In 1842, Mathew Caldwell was 44 years old.  People referred to him as “Old Paint” because his hair and whiskers were spotted with white patches, like the coloring on a horse.  Although young according to modern standards, Caldwell was an old man in 1842.  Suffering from the effects of his long march across Mexico and the illnesses imposed upon him from malnutrition, Mathew Caldwell retired to his home in Gonzalez.  He died at home on 28 December 1842 and was buried with full military honors.   A historical monument now marks his grave in the Gonzalez Cemetery.


  1. Caldwell, C.  Texas Lawmen, 1835-1899: The Good and the Bad.  History Press, 2011.
  2. Groneman, B.  Alamo Defenders: A Genealogy, the People, and their Words.  Eakin Press, 1990.
  3. Hardin, S. L.  Texas Iliad — A Military History of the Texas Revolution.  University of Texas Press, 1994.
  4. Marks, P. M.  Turn Your Eyes Toward Texas: Pioneers Sam and Mary Maverick.  Texas A&M University Press, 1989.
  5. Maverick, M. A.  Memoirs of Mary A. Maverick.  Alamo Printing, 1921 (available online).


[1] Several accounts of the Battle of Gonzalez and the Texas Revolution are available inside Old West Tales, including The Texas Highsmith Family, Jim Bowie: The Man Behind the Legend, El Sordo, The Dickinson’s of the Alamo, Sam Maverick, and John Coffee Hays. 

[2] Residents on the Gulf Coast and at San Antonio de Béxar began evacuating in January upon learning of the Mexican army’s troop movements into their area, an event that was ultimately replayed across Texas. During early skirmishes, some Texian soldiers surrendered, believing that they would become prisoners of war — but Santa Anna demanded their executions. The news of the Battle of the Alamo and the Goliad massacre instilled fear in the population and resulted in the mass exodus of the civilian population of Gonzales, where the opening battle of the Texian revolution had begun and where, only days before the fall of the Alamo, they had sent a militia to reinforce the defenders at the mission.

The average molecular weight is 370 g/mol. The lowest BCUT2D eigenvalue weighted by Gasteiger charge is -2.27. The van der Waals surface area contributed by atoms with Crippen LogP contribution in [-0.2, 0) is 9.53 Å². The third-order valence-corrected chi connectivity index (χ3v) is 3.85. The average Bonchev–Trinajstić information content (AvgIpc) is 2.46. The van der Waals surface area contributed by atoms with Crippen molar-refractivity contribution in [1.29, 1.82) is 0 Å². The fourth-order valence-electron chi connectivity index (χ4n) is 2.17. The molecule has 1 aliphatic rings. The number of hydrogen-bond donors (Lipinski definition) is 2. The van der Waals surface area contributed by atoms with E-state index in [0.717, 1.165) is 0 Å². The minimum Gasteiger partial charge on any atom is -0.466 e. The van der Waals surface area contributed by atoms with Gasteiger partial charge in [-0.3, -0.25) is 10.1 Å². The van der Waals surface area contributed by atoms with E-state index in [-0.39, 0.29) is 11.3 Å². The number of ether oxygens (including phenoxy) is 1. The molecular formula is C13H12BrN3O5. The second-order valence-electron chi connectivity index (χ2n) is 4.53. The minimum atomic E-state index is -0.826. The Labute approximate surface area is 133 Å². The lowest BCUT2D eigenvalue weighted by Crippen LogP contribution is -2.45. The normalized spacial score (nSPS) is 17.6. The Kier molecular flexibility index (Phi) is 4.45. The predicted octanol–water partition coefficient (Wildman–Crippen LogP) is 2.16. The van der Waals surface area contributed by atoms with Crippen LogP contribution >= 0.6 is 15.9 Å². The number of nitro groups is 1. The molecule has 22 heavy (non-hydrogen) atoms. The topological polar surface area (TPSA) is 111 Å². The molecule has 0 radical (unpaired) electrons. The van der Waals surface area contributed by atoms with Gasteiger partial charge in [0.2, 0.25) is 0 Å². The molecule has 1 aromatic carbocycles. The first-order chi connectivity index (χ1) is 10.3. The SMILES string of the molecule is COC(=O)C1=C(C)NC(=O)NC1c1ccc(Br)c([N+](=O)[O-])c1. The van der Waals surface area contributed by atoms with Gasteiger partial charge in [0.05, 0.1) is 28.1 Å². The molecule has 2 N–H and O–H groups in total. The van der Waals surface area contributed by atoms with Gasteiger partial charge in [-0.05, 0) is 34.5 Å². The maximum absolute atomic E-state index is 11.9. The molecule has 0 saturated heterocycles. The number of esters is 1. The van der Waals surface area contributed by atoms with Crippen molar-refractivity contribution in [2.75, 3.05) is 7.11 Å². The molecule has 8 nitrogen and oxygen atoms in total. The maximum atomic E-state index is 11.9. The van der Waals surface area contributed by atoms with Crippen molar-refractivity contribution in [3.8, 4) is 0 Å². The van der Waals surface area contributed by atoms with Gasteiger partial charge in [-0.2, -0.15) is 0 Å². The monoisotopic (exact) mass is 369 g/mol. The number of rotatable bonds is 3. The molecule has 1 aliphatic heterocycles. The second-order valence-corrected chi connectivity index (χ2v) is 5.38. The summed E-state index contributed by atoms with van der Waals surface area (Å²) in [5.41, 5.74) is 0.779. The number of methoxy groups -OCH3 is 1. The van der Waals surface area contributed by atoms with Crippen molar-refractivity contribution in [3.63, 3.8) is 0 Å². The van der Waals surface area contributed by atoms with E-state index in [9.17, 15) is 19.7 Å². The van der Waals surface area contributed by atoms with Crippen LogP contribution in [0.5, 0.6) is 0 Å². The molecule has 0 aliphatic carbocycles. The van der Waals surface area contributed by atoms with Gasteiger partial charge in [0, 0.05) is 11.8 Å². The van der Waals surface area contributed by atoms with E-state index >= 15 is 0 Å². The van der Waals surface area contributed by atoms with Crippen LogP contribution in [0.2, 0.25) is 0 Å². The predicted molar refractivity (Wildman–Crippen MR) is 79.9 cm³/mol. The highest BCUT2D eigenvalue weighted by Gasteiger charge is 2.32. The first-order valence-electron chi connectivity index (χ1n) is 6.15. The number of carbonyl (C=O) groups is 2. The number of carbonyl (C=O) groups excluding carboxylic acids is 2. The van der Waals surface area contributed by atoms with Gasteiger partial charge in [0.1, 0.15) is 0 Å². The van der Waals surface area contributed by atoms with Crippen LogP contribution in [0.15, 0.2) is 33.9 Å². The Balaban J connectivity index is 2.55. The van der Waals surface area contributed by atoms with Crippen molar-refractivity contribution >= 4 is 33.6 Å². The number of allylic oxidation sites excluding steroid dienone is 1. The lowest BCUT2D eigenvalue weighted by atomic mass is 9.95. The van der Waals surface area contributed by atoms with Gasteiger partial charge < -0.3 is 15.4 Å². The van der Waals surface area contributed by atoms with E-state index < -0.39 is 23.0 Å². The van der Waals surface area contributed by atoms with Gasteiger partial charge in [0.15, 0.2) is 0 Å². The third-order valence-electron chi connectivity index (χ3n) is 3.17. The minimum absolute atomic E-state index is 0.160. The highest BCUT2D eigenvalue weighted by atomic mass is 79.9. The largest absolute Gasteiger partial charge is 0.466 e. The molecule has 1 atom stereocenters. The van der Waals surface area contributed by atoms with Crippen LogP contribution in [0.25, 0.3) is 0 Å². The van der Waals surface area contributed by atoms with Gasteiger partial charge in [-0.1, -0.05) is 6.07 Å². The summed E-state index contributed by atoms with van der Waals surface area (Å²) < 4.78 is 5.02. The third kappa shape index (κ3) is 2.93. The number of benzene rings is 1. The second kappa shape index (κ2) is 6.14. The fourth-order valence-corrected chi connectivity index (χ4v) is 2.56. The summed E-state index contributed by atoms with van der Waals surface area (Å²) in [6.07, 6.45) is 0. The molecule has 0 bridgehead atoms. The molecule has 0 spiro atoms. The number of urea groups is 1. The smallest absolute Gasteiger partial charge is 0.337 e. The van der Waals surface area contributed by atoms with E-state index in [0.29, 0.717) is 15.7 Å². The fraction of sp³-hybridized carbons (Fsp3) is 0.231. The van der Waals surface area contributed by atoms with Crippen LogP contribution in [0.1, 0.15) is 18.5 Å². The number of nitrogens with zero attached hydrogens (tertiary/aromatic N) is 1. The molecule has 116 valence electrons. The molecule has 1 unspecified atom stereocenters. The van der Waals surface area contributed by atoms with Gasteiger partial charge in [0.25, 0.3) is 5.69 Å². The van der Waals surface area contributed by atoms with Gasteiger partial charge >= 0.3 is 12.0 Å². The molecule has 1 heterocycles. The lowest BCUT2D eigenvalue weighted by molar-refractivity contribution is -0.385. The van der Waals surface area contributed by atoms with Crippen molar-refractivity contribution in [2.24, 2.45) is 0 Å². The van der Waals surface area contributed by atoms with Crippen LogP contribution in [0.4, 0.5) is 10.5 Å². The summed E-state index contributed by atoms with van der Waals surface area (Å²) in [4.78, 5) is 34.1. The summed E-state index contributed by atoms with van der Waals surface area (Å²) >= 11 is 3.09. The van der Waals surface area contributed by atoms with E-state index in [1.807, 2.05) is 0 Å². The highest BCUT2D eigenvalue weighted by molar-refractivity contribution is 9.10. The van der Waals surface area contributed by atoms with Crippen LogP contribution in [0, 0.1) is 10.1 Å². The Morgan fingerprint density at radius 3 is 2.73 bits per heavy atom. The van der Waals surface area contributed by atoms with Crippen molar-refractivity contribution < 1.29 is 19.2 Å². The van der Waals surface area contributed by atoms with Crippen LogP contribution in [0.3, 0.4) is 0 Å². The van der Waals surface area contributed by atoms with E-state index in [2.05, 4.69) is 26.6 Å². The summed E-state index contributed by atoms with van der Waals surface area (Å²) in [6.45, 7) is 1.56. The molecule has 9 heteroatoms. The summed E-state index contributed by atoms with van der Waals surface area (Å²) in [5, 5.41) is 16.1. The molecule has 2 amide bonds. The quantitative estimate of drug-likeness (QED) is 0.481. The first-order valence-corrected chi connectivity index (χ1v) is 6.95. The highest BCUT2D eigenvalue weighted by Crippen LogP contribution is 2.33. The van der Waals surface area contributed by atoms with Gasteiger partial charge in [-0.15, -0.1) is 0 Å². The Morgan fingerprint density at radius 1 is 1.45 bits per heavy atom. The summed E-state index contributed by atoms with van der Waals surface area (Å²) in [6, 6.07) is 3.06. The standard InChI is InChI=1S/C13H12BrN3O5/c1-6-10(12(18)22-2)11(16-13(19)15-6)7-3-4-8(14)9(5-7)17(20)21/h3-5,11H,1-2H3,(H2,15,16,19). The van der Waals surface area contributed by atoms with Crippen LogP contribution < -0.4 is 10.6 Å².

[3] Three Comanche chiefs did not attend: Buffalo Hump, Yellow Wolf, and Santa Anna — the fiercest war chiefs.

[4] I believe it is likely that Matilda was related to Byrd Lockhart, Sr., but I have not been able to confirm this.

[5] All Indian tribes had their own cultural traditions, but one that appears consistent across several Indian cultures involved protocols for holding council meetings.  Men might raise their voices and storm out of the meeting, but under no circumstance would Indians who attended council in peace resort to violence while in council.  To do so was a supreme affront to “civilized” behavior.